Editorial: Who funds terrorism?
Published by The Straits Times, Singapore on 2004-10-13
THE devastating terrorist attacks in the Egyptian resorts of the Sinai Peninsula last week in which more than 30 people were killed were widely attributed to Al-Qaeda, Osama bin Laden's shadowy network that has shown itself capable of action on several continents. Al-Qaeda has long maintained ties with two of Egypt's largest Islamic militant organisations, Jamaat al-Islamiyya and Egyptian Islamic Jihad, both of which have vowed to topple President Hosni Mubarak, whom they regard as a Muslim apostate and a political appendix of the United States. Polls have shown that a vast majority of Egypt's 70 million overwhelmingly poor people oppose its alliance with the US concerning the global anti-terrorism campaign. The Mubarak regime's reputation for corruption, cronyism and repression is such that any embarrassment to it resonates well among everyday people.
However, the tragic attacks last week - reportedly aimed at Israeli tourists - were far more than an embarrassment for Mr Mubarak. They were most certainly aimed at disrupting the Egyptian economy, for whom tourism constitutes the biggest source of revenue - more than US$2 billion annually, almost equal to the annual economic and military aid Egypt receives from the United States. The attacks also highlighted that, notwithstanding US President George W. Bush's repeated triumphalist statements about getting the upper hand over global terrorism, it continues hydra-headed. The fact that the attacks in the Sinai came in the home stretch of the US presidential race could scarcely have been a coincidence. They also drew attention, however implicitly, that Mr Bush global campaign against terrorist isn't faring all that well. His own organisations, such as the Central Intelligence Agency and the Federal Bureau of Investigation, cannot agree on a coordinated approach. European countries - with exceptions such as Britain and Germany - have been less than cooperative, often claiming a lack of available resources to participate in a worldwide anti-terrorism campaign.
Tourism is the sector of the US$31 trillion global economy that's most vulnerable to terrorism. Tourism is the world biggest industry. According to the World Tourism Organisation, nearly a billion people travel each year to a foreign country. That translates into revenues of more than US$600 billion. If you add the revenues of the passenger transport industry - which is integral to tourism both domestic and foreign - then the overall revenue figure rises to US$1.2 trillion. Only illegal narcotics generate more revenue - about US$3 trillion each year, according to US law enforcement authorities.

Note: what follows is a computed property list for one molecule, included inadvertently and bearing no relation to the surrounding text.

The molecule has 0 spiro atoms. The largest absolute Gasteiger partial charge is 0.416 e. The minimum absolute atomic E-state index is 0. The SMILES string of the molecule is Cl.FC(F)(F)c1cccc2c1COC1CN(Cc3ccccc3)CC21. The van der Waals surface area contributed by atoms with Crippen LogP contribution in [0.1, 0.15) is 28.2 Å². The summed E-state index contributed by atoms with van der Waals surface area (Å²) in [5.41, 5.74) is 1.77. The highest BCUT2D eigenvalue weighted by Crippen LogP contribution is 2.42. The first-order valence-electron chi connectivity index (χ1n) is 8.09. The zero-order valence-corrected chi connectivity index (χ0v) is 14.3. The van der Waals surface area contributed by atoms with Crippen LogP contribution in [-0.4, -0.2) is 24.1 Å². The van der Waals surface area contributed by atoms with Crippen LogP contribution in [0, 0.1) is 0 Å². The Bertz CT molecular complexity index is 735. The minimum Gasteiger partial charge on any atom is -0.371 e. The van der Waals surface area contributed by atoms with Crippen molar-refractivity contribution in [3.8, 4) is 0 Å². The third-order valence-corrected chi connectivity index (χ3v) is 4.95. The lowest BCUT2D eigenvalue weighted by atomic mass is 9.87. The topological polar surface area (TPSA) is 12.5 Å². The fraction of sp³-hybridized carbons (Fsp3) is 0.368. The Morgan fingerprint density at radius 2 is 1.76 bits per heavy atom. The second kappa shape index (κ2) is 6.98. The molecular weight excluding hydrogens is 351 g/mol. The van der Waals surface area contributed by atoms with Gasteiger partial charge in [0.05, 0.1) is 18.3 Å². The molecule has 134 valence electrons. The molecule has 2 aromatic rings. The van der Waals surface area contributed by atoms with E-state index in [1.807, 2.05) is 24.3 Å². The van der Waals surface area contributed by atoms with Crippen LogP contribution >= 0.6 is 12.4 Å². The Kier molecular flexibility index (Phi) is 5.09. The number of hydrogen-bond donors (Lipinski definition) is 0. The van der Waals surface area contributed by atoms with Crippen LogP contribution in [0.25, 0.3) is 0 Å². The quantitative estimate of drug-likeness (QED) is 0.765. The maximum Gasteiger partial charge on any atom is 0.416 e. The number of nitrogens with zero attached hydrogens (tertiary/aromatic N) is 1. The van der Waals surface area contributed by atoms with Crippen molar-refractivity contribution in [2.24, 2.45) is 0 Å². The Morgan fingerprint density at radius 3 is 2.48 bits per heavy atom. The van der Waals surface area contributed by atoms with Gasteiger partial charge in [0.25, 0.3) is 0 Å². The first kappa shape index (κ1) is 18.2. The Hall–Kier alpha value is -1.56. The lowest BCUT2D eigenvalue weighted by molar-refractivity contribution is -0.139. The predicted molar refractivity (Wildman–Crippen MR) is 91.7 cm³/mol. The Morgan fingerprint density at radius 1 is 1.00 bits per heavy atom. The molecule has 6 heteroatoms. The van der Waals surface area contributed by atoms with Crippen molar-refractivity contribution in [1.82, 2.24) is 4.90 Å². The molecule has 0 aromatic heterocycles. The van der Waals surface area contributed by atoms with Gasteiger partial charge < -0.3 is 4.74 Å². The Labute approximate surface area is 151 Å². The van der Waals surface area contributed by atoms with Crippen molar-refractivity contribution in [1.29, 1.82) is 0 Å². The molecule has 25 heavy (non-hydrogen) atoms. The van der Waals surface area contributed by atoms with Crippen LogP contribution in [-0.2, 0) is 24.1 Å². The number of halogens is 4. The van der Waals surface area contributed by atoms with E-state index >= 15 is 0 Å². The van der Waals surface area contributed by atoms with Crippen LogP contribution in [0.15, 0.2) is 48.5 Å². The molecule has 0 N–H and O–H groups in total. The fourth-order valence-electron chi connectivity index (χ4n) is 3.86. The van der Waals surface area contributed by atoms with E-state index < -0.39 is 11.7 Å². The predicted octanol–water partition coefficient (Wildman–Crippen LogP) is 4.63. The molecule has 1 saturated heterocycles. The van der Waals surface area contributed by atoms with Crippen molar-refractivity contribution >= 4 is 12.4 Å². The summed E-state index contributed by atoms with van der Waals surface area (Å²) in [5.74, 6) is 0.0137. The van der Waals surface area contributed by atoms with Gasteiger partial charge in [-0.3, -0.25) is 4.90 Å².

Terrorists know that tourists can be notoriously panicky. After the destruction of the World Trade Center in New York in 2001, the global tourism industry was hurt so badly by the fall in international travel that its decline also hurt subsidiary businesses such as the entertainment and clothing industries; tourists were simply not shopping or eating out as much. It's taken three years for these businesses to pull out of their recession, and even then places like Singapore and Indonesia haven't quite returned to their halcyon days. Some former tourist attractions such as Kashmir haven't recovered at all from the conflict caused by terrorism. The Himalayan territory - which is claimed by both India and Pakistan - earned more than US$300 million annually until the early 1990s. Now tourism is practically nonexistent.
Occasional busts of terrorists cells aside, global law enforcement authorities need to step up their efforts to find where, specifically, Al-Qaeda and its terrorist brethren get their money. Largesse cannot just be coming from Islamic charities; the amount of money that's being funneled into worldwide terrorist each year is estimated to be more than US$4 billion, a figure well beyond the capacity of mosques relying on individual donations. Institutional and individual sources in Islamic countries such as Saudi Arabia, Syria, and Iran need to be better investigated. Wealthy - but religiously conservative - individuals in Malaysia, Pakistan, Indonesia, Jordan, Algeria and Morocco, are also significant donors. The money is usually laundered through countries like Bahrain and the United Arab Emirates, which have been known to offer shelter to known terrorists and whose tolerance of the informal banking system known as "hawala" has gone on long enough. Law enforcement authorities need to step up their scrutiny of both informal and formal financial channels that benefit terrorists. The attacks on Egypt's tourist resorts are scarcely likely to be the last.
Senior Writer and Global-Affairs Columnist